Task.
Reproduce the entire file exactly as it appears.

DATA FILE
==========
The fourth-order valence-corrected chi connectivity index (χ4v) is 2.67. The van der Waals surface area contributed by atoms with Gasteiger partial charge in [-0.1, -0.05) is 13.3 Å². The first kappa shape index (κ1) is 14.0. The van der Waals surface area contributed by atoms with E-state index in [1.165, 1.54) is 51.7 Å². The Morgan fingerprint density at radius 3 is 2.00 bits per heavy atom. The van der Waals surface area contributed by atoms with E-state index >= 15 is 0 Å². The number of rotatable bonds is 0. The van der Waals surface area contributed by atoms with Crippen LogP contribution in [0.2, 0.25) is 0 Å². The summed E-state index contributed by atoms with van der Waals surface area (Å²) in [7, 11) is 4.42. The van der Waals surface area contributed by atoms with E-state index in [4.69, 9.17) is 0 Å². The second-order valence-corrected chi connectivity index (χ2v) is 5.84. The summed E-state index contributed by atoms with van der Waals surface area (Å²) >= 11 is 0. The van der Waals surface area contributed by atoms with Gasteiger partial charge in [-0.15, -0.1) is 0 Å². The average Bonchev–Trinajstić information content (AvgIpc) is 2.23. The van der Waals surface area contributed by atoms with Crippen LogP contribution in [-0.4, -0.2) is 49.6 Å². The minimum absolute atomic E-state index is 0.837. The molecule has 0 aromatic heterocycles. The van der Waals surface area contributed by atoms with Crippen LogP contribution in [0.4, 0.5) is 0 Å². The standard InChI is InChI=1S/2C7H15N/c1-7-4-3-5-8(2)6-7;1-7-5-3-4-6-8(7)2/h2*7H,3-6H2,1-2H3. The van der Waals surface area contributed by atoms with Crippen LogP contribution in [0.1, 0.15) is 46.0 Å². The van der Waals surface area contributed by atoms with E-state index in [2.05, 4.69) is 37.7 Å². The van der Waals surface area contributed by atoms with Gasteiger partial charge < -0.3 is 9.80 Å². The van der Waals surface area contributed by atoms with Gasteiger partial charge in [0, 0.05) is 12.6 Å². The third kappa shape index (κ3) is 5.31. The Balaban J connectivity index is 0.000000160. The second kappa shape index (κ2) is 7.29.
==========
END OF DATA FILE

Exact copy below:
The fourth-order valence-corrected chi connectivity index (χ4v) is 2.67. The van der Waals surface area contributed by atoms with Gasteiger partial charge in [-0.1, -0.05) is 13.3 Å². The first kappa shape index (κ1) is 14.0. The van der Waals surface area contributed by atoms with E-state index in [1.165, 1.54) is 51.7 Å². The Morgan fingerprint density at radius 3 is 2.00 bits per heavy atom. The van der Waals surface area contributed by atoms with E-state index >= 15 is 0 Å². The number of rotatable bonds is 0. The van der Waals surface area contributed by atoms with Crippen LogP contribution in [0.2, 0.25) is 0 Å². The summed E-state index contributed by atoms with van der Waals surface area (Å²) in [7, 11) is 4.42. The van der Waals surface area contributed by atoms with E-state index in [4.69, 9.17) is 0 Å². The second-order valence-corrected chi connectivity index (χ2v) is 5.84. The summed E-state index contributed by atoms with van der Waals surface area (Å²) >= 11 is 0. The van der Waals surface area contributed by atoms with Gasteiger partial charge in [-0.15, -0.1) is 0 Å². The average Bonchev–Trinajstić information content (AvgIpc) is 2.23. The van der Waals surface area contributed by atoms with Crippen LogP contribution in [-0.4, -0.2) is 49.6 Å². The minimum absolute atomic E-state index is 0.837. The molecule has 0 aromatic heterocycles. The van der Waals surface area contributed by atoms with Crippen LogP contribution in [0.4, 0.5) is 0 Å². The standard InChI is InChI=1S/2C7H15N/c1-7-4-3-5-8(2)6-7;1-7-5-3-4-6-8(7)2/h2*7H,3-6H2,1-2H3. The van der Waals surface area contributed by atoms with Crippen LogP contribution in [0.1, 0.15) is 46.0 Å². The van der Waals surface area contributed by atoms with E-state index in [2.05, 4.69) is 37.7 Å². The van der Waals surface area contributed by atoms with Gasteiger partial charge < -0.3 is 9.80 Å². The van der Waals surface area contributed by atoms with Gasteiger partial charge in [0, 0.05) is 12.6 Å². The third kappa shape index (κ3) is 5.31. The Balaban J connectivity index is 0.000000160. The second kappa shape index (κ2) is 7.29.